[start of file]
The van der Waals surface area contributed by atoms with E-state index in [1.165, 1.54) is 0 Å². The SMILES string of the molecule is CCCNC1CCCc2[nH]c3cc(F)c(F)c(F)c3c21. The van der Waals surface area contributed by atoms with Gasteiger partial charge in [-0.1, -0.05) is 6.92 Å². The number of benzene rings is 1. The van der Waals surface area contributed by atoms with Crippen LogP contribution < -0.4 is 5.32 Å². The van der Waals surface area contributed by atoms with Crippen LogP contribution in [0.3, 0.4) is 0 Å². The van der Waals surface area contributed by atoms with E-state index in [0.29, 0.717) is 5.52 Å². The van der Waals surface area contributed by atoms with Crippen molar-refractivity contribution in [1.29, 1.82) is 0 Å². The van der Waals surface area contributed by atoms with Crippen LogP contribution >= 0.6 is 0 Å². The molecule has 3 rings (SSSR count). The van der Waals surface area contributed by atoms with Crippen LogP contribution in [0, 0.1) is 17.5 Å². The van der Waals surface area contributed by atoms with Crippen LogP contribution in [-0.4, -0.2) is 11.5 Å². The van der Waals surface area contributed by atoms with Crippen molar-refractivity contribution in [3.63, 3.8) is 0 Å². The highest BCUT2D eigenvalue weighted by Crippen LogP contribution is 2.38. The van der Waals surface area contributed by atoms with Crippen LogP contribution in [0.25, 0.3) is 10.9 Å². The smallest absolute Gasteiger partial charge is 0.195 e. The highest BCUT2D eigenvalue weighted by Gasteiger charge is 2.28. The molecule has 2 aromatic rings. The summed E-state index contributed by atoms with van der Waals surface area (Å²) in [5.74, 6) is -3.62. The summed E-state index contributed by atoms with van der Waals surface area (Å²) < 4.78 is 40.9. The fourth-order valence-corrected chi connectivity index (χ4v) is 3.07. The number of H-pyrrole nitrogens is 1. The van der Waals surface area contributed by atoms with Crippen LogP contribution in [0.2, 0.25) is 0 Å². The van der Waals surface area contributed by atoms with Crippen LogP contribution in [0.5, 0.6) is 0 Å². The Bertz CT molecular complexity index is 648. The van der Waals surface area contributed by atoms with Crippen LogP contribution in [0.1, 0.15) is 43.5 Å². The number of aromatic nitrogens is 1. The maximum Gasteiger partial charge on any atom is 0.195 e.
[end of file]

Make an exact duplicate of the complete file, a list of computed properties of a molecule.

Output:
The van der Waals surface area contributed by atoms with E-state index in [1.165, 1.54) is 0 Å². The SMILES string of the molecule is CCCNC1CCCc2[nH]c3cc(F)c(F)c(F)c3c21. The van der Waals surface area contributed by atoms with Gasteiger partial charge in [-0.1, -0.05) is 6.92 Å². The number of benzene rings is 1. The van der Waals surface area contributed by atoms with Crippen LogP contribution < -0.4 is 5.32 Å². The van der Waals surface area contributed by atoms with Crippen LogP contribution in [0.3, 0.4) is 0 Å². The van der Waals surface area contributed by atoms with E-state index in [0.29, 0.717) is 5.52 Å². The van der Waals surface area contributed by atoms with Crippen molar-refractivity contribution in [1.29, 1.82) is 0 Å². The van der Waals surface area contributed by atoms with Crippen LogP contribution >= 0.6 is 0 Å². The molecule has 3 rings (SSSR count). The van der Waals surface area contributed by atoms with Crippen LogP contribution in [0, 0.1) is 17.5 Å². The van der Waals surface area contributed by atoms with Crippen LogP contribution in [-0.4, -0.2) is 11.5 Å². The van der Waals surface area contributed by atoms with Crippen molar-refractivity contribution in [3.63, 3.8) is 0 Å². The highest BCUT2D eigenvalue weighted by Crippen LogP contribution is 2.38. The van der Waals surface area contributed by atoms with Crippen LogP contribution in [0.25, 0.3) is 10.9 Å². The smallest absolute Gasteiger partial charge is 0.195 e. The highest BCUT2D eigenvalue weighted by Gasteiger charge is 2.28. The molecule has 2 aromatic rings. The summed E-state index contributed by atoms with van der Waals surface area (Å²) in [5.74, 6) is -3.62. The summed E-state index contributed by atoms with van der Waals surface area (Å²) < 4.78 is 40.9. The fourth-order valence-corrected chi connectivity index (χ4v) is 3.07. The number of H-pyrrole nitrogens is 1. The van der Waals surface area contributed by atoms with Crippen LogP contribution in [0.2, 0.25) is 0 Å². The van der Waals surface area contributed by atoms with Crippen LogP contribution in [0.5, 0.6) is 0 Å². The Bertz CT molecular complexity index is 648. The van der Waals surface area contributed by atoms with Crippen LogP contribution in [0.1, 0.15) is 43.5 Å². The number of aromatic nitrogens is 1. The maximum Gasteiger partial charge on any atom is 0.195 e.